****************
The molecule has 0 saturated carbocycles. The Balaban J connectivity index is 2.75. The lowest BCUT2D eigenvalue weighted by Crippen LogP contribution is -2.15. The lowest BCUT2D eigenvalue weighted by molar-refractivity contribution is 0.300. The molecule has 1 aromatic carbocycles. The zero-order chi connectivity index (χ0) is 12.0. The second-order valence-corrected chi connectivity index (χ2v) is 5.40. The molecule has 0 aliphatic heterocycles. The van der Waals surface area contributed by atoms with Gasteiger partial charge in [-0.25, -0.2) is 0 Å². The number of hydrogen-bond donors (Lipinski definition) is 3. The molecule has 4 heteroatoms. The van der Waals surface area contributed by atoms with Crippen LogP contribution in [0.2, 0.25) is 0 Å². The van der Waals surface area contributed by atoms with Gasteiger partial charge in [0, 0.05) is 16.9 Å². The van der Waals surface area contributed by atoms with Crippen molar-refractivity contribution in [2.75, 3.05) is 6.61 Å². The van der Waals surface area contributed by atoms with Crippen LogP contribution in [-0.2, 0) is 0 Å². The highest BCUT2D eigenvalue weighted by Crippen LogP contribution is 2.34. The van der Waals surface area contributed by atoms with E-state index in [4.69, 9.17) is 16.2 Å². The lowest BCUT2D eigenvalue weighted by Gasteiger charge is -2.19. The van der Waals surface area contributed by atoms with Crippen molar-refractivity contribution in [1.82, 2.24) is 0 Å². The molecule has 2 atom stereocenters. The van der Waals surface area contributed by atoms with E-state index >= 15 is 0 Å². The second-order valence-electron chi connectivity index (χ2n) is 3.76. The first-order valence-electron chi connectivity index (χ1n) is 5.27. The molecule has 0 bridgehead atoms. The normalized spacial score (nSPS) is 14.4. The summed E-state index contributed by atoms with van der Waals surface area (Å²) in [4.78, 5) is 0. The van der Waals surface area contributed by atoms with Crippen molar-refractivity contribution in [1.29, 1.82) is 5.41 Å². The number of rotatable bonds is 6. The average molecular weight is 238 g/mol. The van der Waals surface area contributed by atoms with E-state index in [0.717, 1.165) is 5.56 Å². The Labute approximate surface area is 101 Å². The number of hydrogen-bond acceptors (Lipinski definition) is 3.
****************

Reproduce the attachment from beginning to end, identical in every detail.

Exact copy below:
The molecule has 0 saturated carbocycles. The Balaban J connectivity index is 2.75. The lowest BCUT2D eigenvalue weighted by Crippen LogP contribution is -2.15. The lowest BCUT2D eigenvalue weighted by molar-refractivity contribution is 0.300. The molecule has 1 aromatic carbocycles. The zero-order chi connectivity index (χ0) is 12.0. The second-order valence-corrected chi connectivity index (χ2v) is 5.40. The molecule has 0 aliphatic heterocycles. The van der Waals surface area contributed by atoms with Gasteiger partial charge in [-0.25, -0.2) is 0 Å². The number of hydrogen-bond donors (Lipinski definition) is 3. The molecule has 4 heteroatoms. The van der Waals surface area contributed by atoms with Crippen LogP contribution in [0.2, 0.25) is 0 Å². The van der Waals surface area contributed by atoms with Gasteiger partial charge in [0, 0.05) is 16.9 Å². The van der Waals surface area contributed by atoms with Crippen molar-refractivity contribution in [2.75, 3.05) is 6.61 Å². The van der Waals surface area contributed by atoms with Crippen LogP contribution in [-0.2, 0) is 0 Å². The highest BCUT2D eigenvalue weighted by Crippen LogP contribution is 2.34. The van der Waals surface area contributed by atoms with E-state index in [4.69, 9.17) is 16.2 Å². The lowest BCUT2D eigenvalue weighted by Gasteiger charge is -2.19. The van der Waals surface area contributed by atoms with Crippen molar-refractivity contribution in [1.82, 2.24) is 0 Å². The molecule has 2 atom stereocenters. The van der Waals surface area contributed by atoms with E-state index >= 15 is 0 Å². The second-order valence-electron chi connectivity index (χ2n) is 3.76. The first-order valence-electron chi connectivity index (χ1n) is 5.27. The molecule has 0 bridgehead atoms. The normalized spacial score (nSPS) is 14.4. The summed E-state index contributed by atoms with van der Waals surface area (Å²) in [4.78, 5) is 0. The van der Waals surface area contributed by atoms with Crippen molar-refractivity contribution in [1.29, 1.82) is 5.41 Å². The number of rotatable bonds is 6. The average molecular weight is 238 g/mol. The van der Waals surface area contributed by atoms with E-state index in [0.717, 1.165) is 5.56 Å². The Labute approximate surface area is 101 Å². The number of hydrogen-bond acceptors (Lipinski definition) is 3.